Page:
Cultivation of soil was undoubtedly dependent on rains to a great extent and the system is more or less similar to the one that is seen in the present day. The sutras frequently refer to rituals for procuring good rains. The sutra अनूषरमविवदिष्णु भूम २ । (Asvh. Grhy. Sutr. 2.7.2)[11] clearly lays down that a house should be built on an indisputable plot of land. Farmers were generally required to pay one-sixth of the agricultural produce as land-revenue to the king.

Animal Husbandry

Livestock breeding was an important occupation of the Sutra period. Raising large cattle herds were considered as signs of auspiciousness and prosperity in those times. People kept big herds of cows, horses, goats and sheep. Herds of cows were so big that they were given away in hundreds and thousands as dakshina in yajnas (a form of charity to priests during yajnas). Many Shrauta yajnas describe the giving away of a large number of cows as dakshina, for example a lakh cows at the time of Rajasuya yajna.(Kat.S. S 15.4.43)

The sutras describe a number of ceremonies connected with cattle welfare and breeding. The Shugalava (a pakayajna) was performed every year. Vrshotsarga is one of the very important cattle related ceremonies (even followed in the present days) when a bull is let loose for the purposes of breeding. Many rituals for protection of the cows and calves and for their health are mentioned in the Kaushika Sutras. The Manava GS (2.6) describes a ritual which was performed annually for the welfare of the horses.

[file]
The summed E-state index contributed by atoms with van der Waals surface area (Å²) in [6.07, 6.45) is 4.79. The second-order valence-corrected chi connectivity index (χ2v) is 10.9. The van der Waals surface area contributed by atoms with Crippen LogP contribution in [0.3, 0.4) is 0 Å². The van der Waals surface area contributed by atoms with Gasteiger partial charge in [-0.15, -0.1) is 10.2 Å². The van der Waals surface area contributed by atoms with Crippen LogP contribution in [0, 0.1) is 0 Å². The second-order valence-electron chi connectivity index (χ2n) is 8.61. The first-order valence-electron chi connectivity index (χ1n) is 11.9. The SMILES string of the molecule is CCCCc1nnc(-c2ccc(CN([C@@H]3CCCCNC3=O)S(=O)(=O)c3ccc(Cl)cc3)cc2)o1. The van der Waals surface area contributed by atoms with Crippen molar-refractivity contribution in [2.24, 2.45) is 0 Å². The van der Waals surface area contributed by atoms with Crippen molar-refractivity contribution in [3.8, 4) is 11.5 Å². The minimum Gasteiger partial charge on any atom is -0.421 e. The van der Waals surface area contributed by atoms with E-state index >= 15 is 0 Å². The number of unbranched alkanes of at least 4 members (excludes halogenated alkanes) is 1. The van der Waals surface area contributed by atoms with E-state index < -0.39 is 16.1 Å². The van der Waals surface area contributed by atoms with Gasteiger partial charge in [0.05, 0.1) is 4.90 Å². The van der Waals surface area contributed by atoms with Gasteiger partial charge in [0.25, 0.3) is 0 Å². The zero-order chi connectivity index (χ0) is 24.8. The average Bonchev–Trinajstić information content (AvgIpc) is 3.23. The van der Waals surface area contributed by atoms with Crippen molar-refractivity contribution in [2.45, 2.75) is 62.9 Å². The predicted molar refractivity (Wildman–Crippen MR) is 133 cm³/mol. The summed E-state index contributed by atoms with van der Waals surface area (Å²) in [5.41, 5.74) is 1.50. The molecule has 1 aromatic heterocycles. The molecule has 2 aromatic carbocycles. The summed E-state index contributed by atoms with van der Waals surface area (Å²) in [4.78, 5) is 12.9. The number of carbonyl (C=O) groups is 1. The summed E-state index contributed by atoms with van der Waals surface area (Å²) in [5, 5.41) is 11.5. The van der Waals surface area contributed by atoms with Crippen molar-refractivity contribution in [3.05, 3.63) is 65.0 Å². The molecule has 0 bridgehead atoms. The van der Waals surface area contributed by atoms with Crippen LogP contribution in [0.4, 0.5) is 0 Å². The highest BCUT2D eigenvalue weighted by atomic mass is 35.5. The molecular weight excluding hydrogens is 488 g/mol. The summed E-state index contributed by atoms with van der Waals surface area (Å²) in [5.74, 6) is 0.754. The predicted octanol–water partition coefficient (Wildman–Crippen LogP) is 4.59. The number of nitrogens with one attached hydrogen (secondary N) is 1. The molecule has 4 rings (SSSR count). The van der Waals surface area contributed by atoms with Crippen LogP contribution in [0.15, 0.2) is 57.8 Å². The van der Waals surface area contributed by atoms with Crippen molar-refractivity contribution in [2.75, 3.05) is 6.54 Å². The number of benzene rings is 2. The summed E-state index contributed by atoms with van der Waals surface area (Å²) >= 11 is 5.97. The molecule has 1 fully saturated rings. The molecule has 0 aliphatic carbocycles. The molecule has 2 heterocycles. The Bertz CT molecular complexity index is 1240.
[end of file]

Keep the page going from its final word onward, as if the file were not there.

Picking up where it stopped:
Handicrafts

Several handicrafts, such as pottery, carpentry, metal-work, jewellery, weaving, leather-work, and glass-work were common in the sutra period, practiced on cottage industry basis. Carpenters, the indispensable artisans for society, made ploughs, carts, household furniture and chariots. Chariot making was extremely important and such skilled persons were highly distinguished forming a separate class of people from carpenters. Jewellery and ornament making was highly developed in the sutra period. We find many references to workers in stone, needlework, ropemaking, and basketmaking in the sutra texts. To work for the raja one day a month without wages was the usual form of tax which the handicraftsmen were required to pay to the State.

  • Baudh SS 15.14 mentions that potters were invited and instructed by the Maharaja to manufacture bricks, big and small cooking vessels required for the performance of Ashvamedha yajna.
  • Baudh SS 15. 13-14 mentions chariot-makers as distinct from carpenters and lays down that carpenters are instructed to make yupas for the yajnas (long posts to tie the animals), wooden vessels (used during the yajnas), carts, seating places, etc and that chariot-makers are instructed to manufacture chariots only.
  • Baudh SS 15.13 mentions about blacksmiths and goldsmiths separately. Goldsmiths generally make ornaments of gold and silver, while blacksmiths manufactured articles of iron, copper, and bell-metal. Manufacture of war weapons, tools for agriculture, carpentry apart from household requirements were prepared by blacksmiths. Gobhil GS mentions a vessal made of bell-metal and the Asv GS mentions vessels made of copper, metal, stone and clay. (19th reference).